Photo credit Electric Power Research Institute
Robots are becoming a more important tool for keeping our infrastructure working properly. From scurrying through underground water pipes to search for leaks, to now swinging from power lines to inspect their condition. Electric Power Research Institute, a non-profit utility consortium, has come up with a robot that can patrol power lines in remote places like forests and deserts, places where sending people out can be tedious and expensive.The New York Times reports that the institute has already devised a prototype that can crawl a few miles each day over transmission line shield wires -- the metal wire used to attract lightening bolts away from power lines -- and look for problems through its sensors that can detect electrical disturbances, a lidar that shows if there is enough distance between the power lines and the ground or trees, an infrared sensor for finding hotspots, and a camera for checking tower structural integrity and other wear and tear.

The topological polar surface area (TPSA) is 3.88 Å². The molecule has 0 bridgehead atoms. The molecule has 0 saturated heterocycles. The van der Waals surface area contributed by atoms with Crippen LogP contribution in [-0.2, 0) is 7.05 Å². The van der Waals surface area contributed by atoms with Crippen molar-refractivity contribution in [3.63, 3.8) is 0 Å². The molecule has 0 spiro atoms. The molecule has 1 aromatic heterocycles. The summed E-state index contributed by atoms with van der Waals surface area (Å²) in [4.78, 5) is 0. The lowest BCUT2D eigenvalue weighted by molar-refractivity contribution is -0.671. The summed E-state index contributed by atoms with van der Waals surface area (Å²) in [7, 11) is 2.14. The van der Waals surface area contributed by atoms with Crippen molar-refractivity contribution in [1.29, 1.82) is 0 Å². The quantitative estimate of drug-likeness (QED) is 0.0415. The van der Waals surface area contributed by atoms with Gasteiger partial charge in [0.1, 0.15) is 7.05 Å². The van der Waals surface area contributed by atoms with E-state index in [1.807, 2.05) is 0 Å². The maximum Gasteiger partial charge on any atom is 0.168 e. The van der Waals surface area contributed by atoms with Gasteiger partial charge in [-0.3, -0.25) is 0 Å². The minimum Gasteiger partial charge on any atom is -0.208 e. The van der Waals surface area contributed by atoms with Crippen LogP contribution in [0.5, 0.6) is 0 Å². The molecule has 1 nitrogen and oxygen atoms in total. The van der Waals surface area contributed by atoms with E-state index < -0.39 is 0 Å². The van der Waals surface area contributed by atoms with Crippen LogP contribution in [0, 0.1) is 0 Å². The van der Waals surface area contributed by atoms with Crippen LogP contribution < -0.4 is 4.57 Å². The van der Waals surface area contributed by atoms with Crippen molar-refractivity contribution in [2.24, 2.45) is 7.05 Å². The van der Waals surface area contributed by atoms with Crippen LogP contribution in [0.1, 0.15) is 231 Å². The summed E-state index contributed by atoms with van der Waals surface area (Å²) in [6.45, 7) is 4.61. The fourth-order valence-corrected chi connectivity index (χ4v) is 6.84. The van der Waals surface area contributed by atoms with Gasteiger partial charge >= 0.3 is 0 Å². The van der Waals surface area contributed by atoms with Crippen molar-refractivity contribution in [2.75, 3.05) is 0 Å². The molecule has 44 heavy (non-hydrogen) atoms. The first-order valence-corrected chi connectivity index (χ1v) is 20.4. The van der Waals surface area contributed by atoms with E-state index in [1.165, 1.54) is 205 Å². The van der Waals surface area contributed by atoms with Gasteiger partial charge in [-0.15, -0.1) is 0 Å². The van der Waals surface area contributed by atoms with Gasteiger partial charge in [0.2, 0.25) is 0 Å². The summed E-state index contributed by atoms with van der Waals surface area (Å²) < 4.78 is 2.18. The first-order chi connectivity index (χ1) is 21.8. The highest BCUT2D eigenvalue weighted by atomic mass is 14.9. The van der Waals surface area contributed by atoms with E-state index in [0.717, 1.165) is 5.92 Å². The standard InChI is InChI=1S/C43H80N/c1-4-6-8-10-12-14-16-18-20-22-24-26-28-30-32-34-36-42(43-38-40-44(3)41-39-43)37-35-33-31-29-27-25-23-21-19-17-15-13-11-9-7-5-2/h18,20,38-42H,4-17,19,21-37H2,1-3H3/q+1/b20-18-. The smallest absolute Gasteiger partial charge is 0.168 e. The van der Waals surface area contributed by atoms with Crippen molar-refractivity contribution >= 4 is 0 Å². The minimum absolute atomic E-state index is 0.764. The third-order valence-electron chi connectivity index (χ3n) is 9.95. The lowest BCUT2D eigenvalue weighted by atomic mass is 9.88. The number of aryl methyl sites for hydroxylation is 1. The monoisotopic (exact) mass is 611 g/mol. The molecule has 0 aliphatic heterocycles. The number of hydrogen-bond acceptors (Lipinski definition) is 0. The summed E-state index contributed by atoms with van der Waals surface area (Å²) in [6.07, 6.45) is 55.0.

Powering the prototype is fairly easy. It just taps into the energy from the high-voltage lines it's traveling near, without even having to touch them. The robot, dubbed Ti for Transmission Inspection, will help take utility company trucks off the roads and helicopters out of the air, and ensure that power failures don't happen. Soon utilities will be able to send robots out to areas where there's a suspected problem and likely find out where and what the issue is before a human could.
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